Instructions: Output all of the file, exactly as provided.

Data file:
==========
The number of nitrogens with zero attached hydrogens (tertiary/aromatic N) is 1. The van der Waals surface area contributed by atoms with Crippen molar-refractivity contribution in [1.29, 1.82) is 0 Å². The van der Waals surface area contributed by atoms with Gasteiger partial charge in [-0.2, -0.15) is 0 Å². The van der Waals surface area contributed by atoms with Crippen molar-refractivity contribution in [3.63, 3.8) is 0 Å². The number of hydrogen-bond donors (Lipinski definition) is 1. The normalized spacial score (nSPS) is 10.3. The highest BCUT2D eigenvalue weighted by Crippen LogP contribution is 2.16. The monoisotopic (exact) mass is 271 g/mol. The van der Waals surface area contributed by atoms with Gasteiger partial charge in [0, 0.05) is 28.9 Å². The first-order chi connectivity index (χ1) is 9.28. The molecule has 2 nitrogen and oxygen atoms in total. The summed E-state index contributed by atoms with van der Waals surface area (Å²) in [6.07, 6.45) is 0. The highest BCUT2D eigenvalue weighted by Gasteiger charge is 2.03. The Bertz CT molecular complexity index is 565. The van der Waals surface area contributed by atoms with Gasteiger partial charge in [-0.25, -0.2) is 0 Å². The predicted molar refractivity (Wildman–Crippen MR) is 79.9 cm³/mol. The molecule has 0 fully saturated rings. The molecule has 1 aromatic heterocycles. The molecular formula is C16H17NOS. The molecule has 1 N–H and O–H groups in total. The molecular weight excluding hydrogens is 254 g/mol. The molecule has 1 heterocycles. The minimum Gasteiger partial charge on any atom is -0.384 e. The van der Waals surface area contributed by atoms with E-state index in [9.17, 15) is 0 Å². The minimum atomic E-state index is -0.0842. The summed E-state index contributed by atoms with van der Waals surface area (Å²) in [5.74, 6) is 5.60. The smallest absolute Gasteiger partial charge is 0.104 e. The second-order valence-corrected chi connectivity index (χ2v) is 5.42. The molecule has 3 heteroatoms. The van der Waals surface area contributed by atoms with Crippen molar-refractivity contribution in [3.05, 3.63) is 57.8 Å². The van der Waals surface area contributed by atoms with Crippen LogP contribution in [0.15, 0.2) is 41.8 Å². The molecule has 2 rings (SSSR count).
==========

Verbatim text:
The number of nitrogens with zero attached hydrogens (tertiary/aromatic N) is 1. The van der Waals surface area contributed by atoms with Crippen molar-refractivity contribution in [1.29, 1.82) is 0 Å². The van der Waals surface area contributed by atoms with Gasteiger partial charge in [-0.2, -0.15) is 0 Å². The van der Waals surface area contributed by atoms with Crippen molar-refractivity contribution in [3.63, 3.8) is 0 Å². The number of hydrogen-bond donors (Lipinski definition) is 1. The normalized spacial score (nSPS) is 10.3. The highest BCUT2D eigenvalue weighted by Crippen LogP contribution is 2.16. The monoisotopic (exact) mass is 271 g/mol. The van der Waals surface area contributed by atoms with Gasteiger partial charge in [0, 0.05) is 28.9 Å². The first-order chi connectivity index (χ1) is 9.28. The molecule has 2 nitrogen and oxygen atoms in total. The summed E-state index contributed by atoms with van der Waals surface area (Å²) in [6.07, 6.45) is 0. The highest BCUT2D eigenvalue weighted by Gasteiger charge is 2.03. The Bertz CT molecular complexity index is 565. The van der Waals surface area contributed by atoms with Gasteiger partial charge in [-0.25, -0.2) is 0 Å². The predicted molar refractivity (Wildman–Crippen MR) is 79.9 cm³/mol. The molecule has 0 fully saturated rings. The molecule has 1 aromatic heterocycles. The molecular formula is C16H17NOS. The molecule has 1 N–H and O–H groups in total. The molecular weight excluding hydrogens is 254 g/mol. The molecule has 1 heterocycles. The minimum Gasteiger partial charge on any atom is -0.384 e. The van der Waals surface area contributed by atoms with E-state index in [9.17, 15) is 0 Å². The minimum atomic E-state index is -0.0842. The summed E-state index contributed by atoms with van der Waals surface area (Å²) in [5.74, 6) is 5.60. The smallest absolute Gasteiger partial charge is 0.104 e. The second-order valence-corrected chi connectivity index (χ2v) is 5.42. The molecule has 3 heteroatoms. The van der Waals surface area contributed by atoms with Crippen molar-refractivity contribution in [3.05, 3.63) is 57.8 Å². The van der Waals surface area contributed by atoms with Crippen LogP contribution in [0.15, 0.2) is 41.8 Å². The molecule has 2 rings (SSSR count).